|Image from remnantresource.org|
It was not surprising that no one asked how tall someone was or how old they were (scientifically verifiable questions which would have pleased Richard Dawkins). Instead, they asked questions which required thoughtful responses. One student asked another, "If you could go anywhere in the world, where would you go?" The responder lifted their eyes upward and began to speak of faraway places they dreamed of visiting, explaining why these particular sites were important to them. Another student informed the class that he had been asked, "How do you want to die?" He indicated that one could not answer that question with a surface response; he had to dig deep.
It was (hopefully) a practical way to illustrate that the questions we ask about God, in large part, determine what kind of answers we get. Asking for scientific evidence for the existence of God might seem important, but it tells us little about who God is or what kind of God we are trying to prove exists. Because God revealed himself through the person of Jesus, I believe that the questions we ask about God should not primarily focus on matters of science or language or historical accuracy, but matters of character. When we get to know someone, we are not particularly concerned about how they make a sandwich; we want to know if the person is good, trustworthy, kind, just, generous, wise, interesting, capable, creative, and fun to be with. No offense to sandwich-makers.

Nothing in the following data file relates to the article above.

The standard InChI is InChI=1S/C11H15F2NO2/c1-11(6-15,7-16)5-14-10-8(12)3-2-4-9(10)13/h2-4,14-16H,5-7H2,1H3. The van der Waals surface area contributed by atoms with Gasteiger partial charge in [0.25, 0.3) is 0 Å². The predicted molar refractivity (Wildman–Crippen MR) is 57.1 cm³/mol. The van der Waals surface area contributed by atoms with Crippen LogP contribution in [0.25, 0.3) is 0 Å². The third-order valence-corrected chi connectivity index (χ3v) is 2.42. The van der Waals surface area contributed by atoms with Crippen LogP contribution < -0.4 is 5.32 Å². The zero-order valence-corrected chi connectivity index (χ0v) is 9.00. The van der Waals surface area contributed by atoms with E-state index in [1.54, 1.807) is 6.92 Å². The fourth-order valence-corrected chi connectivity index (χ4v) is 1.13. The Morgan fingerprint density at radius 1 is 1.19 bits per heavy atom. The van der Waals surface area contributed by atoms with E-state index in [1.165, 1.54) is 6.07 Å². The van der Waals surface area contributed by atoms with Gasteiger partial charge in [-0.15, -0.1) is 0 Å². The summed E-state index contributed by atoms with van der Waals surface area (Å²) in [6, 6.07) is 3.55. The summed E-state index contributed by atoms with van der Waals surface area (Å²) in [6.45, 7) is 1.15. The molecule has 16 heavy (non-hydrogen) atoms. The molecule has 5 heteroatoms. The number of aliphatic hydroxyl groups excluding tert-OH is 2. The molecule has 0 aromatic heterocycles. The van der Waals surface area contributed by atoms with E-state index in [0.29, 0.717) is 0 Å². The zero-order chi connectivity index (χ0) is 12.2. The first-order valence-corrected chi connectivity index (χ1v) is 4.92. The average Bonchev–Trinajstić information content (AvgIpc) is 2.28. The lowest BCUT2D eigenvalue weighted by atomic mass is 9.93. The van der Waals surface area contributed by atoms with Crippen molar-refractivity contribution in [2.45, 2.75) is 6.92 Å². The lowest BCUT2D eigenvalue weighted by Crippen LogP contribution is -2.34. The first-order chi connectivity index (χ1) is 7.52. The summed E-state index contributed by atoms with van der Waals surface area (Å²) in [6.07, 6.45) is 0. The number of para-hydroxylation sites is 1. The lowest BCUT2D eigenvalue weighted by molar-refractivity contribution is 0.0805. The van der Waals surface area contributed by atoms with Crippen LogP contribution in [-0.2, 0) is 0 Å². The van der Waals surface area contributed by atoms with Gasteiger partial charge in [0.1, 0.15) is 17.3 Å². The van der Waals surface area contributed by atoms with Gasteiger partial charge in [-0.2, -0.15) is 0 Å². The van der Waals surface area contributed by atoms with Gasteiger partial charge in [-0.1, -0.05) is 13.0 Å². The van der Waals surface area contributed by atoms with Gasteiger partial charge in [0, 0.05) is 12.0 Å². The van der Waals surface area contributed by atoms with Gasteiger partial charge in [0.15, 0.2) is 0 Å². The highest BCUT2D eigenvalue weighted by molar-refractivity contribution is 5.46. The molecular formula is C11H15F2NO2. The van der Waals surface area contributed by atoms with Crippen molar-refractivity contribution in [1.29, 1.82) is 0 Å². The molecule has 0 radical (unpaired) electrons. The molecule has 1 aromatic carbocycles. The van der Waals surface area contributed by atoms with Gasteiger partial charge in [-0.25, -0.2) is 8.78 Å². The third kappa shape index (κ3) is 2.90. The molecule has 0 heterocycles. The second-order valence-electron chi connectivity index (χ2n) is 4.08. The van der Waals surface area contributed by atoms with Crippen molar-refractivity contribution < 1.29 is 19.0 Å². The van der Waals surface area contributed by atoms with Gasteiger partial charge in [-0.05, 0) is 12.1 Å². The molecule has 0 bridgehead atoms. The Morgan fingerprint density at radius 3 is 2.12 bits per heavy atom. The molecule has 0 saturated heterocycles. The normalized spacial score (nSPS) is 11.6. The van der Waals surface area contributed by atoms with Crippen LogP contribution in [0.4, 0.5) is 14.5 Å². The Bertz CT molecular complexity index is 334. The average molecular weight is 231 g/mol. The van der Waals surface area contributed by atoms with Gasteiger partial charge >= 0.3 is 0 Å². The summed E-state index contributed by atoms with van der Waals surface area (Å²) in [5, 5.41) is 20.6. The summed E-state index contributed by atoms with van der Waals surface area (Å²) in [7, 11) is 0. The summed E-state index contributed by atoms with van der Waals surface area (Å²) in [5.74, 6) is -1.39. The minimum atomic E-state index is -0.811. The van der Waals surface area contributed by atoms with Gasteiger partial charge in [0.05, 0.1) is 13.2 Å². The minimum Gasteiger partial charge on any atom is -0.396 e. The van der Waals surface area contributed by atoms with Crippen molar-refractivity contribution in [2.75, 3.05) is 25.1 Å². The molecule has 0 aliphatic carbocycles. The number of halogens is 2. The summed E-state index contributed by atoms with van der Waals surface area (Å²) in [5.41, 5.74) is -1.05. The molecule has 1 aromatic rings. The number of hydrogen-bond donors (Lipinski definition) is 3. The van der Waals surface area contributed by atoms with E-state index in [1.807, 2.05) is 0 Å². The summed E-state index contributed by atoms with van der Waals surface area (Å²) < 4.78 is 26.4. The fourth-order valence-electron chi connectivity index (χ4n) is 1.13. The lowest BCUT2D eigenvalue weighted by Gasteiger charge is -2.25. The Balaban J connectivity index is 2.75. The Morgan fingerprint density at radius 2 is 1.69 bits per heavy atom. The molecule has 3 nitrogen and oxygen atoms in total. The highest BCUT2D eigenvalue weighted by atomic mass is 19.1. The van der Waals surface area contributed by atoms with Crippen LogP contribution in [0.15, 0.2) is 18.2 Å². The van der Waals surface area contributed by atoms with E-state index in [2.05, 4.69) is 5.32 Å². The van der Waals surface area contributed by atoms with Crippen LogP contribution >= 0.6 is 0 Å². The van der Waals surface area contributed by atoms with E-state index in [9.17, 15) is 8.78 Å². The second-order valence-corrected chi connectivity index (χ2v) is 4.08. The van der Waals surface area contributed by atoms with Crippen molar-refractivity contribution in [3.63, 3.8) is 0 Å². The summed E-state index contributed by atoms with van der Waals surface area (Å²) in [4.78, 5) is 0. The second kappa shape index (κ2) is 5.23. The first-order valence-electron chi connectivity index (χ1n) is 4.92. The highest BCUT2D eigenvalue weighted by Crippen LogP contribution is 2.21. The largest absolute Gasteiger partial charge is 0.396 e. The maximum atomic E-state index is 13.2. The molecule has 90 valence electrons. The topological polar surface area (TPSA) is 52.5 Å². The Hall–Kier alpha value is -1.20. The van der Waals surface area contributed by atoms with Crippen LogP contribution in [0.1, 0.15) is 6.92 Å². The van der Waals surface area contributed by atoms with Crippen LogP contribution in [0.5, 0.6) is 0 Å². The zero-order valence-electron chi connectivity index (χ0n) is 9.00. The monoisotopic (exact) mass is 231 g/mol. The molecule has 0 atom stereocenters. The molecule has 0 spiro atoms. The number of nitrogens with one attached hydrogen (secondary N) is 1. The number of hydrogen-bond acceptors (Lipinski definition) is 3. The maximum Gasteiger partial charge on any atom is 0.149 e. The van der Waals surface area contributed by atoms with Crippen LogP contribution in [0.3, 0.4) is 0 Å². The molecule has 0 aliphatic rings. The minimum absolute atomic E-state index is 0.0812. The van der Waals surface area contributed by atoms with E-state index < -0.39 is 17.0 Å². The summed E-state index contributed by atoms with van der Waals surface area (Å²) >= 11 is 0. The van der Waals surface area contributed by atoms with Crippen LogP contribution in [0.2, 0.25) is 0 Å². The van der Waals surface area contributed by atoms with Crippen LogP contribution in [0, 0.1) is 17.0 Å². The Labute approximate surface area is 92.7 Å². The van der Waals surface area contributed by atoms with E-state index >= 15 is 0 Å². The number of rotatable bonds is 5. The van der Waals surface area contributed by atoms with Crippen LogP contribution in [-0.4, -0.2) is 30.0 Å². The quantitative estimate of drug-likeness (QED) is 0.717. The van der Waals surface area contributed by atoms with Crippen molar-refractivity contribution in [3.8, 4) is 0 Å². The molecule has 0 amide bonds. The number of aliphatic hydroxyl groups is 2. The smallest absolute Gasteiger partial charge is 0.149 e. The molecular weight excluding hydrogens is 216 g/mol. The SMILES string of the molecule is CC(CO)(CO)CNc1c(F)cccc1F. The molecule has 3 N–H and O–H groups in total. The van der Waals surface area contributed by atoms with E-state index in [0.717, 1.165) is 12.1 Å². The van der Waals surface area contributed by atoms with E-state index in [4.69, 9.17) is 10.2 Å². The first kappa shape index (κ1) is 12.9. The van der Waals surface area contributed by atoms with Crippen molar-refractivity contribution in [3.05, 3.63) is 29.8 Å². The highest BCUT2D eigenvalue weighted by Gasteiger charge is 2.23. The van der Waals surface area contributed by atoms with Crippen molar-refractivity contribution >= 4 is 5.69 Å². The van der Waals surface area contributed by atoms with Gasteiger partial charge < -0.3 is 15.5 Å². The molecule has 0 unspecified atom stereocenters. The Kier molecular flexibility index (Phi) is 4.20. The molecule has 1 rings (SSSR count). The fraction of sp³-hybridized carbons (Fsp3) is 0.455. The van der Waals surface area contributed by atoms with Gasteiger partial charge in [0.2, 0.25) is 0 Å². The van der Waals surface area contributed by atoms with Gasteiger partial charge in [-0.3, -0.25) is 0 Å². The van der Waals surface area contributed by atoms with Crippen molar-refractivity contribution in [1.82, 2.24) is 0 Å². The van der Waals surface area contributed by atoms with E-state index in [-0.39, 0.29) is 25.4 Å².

This made me think about my own questions about God, and in particular, my prayers. What kind of questions do I ask of the Divine? Simple yes or no queries? A litany of requests for help and a desire for things to turn out well? Or do I ask questions that search deeper into the person of God? What if we asked God the questions which my students came up with?
God, if you could go anywhere, were would you go? I believe we find the answer in the cry of a humble baby born to a young mother in Bethlehem: "I want to be close to my beloved people." Here we have a God who pursues loving relationships.
God, how would you want to die? If we look at the crucifixion of Christ, I believe we have our answer: "I want to die by giving my life for the sake of another." This is a God who freely gives himself.
May I learn from my students and begin asking much better questions of God.